Julia Ann Chapman was born on August 20, 1825, in Eugene, Vermilion County, Indiana, to Isaac Benjamin Chapman and Solona Brown Chapman. She married Isaac Lee and had three daughters: Mariette, born in 1846, Elizabeth Ann, born November 20, 1848; and Eliza Ann, born December 20, 1850.
Isaac helped build the nauvoo temple. He was a member of the Nauvoo Martial Bank. He started west with his father’s family in 1849, but his wife, Julia Ann, became ill on the trail, which delayed his return. She died July 10, 1852, at Loops Fork, leaving him with three small daughters. He arrived in Utah in 1852 (the same year Isaac Moroni Chapman arrived in the valley with his three remaining sisters).
When Isaac Lee was forced to pull his wagon out of Brother Benson’s train because of his wife’s illness, he camped for a few days to allow her to recover. Even though she was rested and had fresh meat, she remained weak. Her cough was sometimes violent.
Having concluded that they could not make the trip West that summer, they turned back and, by easy stages, made their way to Loup’s Fork. With good milk and the tender care of the sisters living there, Julia partially recovered. Feeling that his wife, during the winter, might have a better chance to recover back in Kanesville, Isaac made a bed for her in the wagon box. Slowly and carefully, he returned to Missouri.
While they were dismantling the houses at winter quarters, Isaac got a place there for temporary shelter. Immediately, Isaac set about finding a home. He was an experienced sawmill man. He found employment immediately.
Leaving Julia in the hands of a few women still living in Winter Quarters, he began looking for a more personal place to live. He was unwilling to take her into Kanesville, for it was often ravaged by malaria and cholera. Finally, he found a farm on the east bench above the river, which had been abandoned by one of the Saints leaving for the West. He moved onto this farm, hauled one of the log houses from Winter Quarters, and set it up in a protected ravine filled with trees and shrubs. Here, Julia felt more at home.
Realizing that Julia was pregnant again, they both did everything possible to strengthen her for the ordeal. The baby came on a chilly night on November 19, 1850. For a time, whether Julia would make it was touch and go. The baby was farmed out to a big, healthy Scandinavian woman who nursed it along with her own child. As the spring came, Julia ate dandelion greens, drank milk, and lay stripped to the skin in a protected place until her body was tanned like leather. During this summer, Isaac raised a crop on the land he occupied. Although she was not well, Julia lived comfortably through the winter of 1851, doing as little as possible, allowing her body to heal.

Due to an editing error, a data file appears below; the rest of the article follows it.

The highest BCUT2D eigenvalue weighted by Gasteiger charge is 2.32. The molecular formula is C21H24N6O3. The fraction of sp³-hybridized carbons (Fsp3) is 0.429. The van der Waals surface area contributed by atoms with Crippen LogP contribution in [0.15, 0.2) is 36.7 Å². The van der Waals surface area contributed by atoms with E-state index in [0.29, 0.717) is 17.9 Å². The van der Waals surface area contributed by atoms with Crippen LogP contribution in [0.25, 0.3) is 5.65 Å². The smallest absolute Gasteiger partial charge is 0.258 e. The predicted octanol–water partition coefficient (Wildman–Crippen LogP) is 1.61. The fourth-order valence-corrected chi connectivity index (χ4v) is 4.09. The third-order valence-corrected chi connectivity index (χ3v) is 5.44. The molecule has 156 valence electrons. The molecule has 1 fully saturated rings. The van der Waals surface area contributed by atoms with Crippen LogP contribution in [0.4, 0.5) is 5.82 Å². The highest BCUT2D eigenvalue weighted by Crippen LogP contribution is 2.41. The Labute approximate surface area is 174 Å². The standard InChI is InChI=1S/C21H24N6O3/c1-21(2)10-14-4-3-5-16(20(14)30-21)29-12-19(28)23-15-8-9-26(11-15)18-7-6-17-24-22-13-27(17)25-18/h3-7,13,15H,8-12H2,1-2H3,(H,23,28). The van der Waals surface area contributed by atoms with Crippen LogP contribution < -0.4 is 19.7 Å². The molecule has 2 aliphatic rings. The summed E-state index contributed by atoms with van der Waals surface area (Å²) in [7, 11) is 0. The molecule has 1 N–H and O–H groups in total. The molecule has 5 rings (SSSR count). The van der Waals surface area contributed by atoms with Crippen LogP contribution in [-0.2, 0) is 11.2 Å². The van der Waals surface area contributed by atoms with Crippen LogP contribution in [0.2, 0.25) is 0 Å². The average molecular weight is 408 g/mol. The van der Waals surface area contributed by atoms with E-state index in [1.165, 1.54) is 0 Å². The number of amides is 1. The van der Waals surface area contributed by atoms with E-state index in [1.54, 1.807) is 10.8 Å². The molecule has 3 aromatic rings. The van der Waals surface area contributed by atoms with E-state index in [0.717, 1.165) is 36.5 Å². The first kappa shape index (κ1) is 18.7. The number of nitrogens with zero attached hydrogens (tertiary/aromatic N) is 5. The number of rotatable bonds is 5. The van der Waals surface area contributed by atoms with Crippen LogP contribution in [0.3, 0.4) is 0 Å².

With the coming of spring, the brethren made a concerted drive to get all the Saints out of Kanesville. Other than for Julia’s health, Isaac was well equipped to travel. In the late spring heat, Julia gained some weight and felt pretty well. Deciding that they could safely make the trip, Isaac loaded the wagon, making a special bed for his wife. At first, she did very well, cheerful that they could finally go West and be with their relatives. But as the trip continued, the strain began to tell. Some mornings, she was unable to get up. When they crossed Loup’s Fork, they again pulled out of the line, getting one of the elders who lived at the Fork, Isaac and he administered to her. She seemed to relax and feel better, but she lapsed into her last long sleep during the night.
After they buried her, Isaac was so grief-stricken that he sat for days, staring in front of him, felled by his tragedy.
James Walsh came to his fire one evening and said,
“I have seen many tragedies along the trail, and I respect your grief. Now you owe your little ones an even greater responsibility than before. Now you must be both a father and a mother to them. Crying tears of anguish over your lost wife is right and proper, but you must never allow your grief to immobilize you. What would Julia want you to do? You have begun a great quest, which she was too weak to finish. Now you must finish it for her.”
Out in the night, Isaac walked for hours, asking why? Why? But with the coming of midnight, a peace enveloped him like a cloud. His beliefs taught him that although her body was dead, she was still alive and would wait for him. He must not fail her. The following day, July 10, 1852, he gathered a bunch of wildflowers and placed them at the base of the rude plank marker. They yoked up the oxen and started West.Recommend0 recommendationsPublished in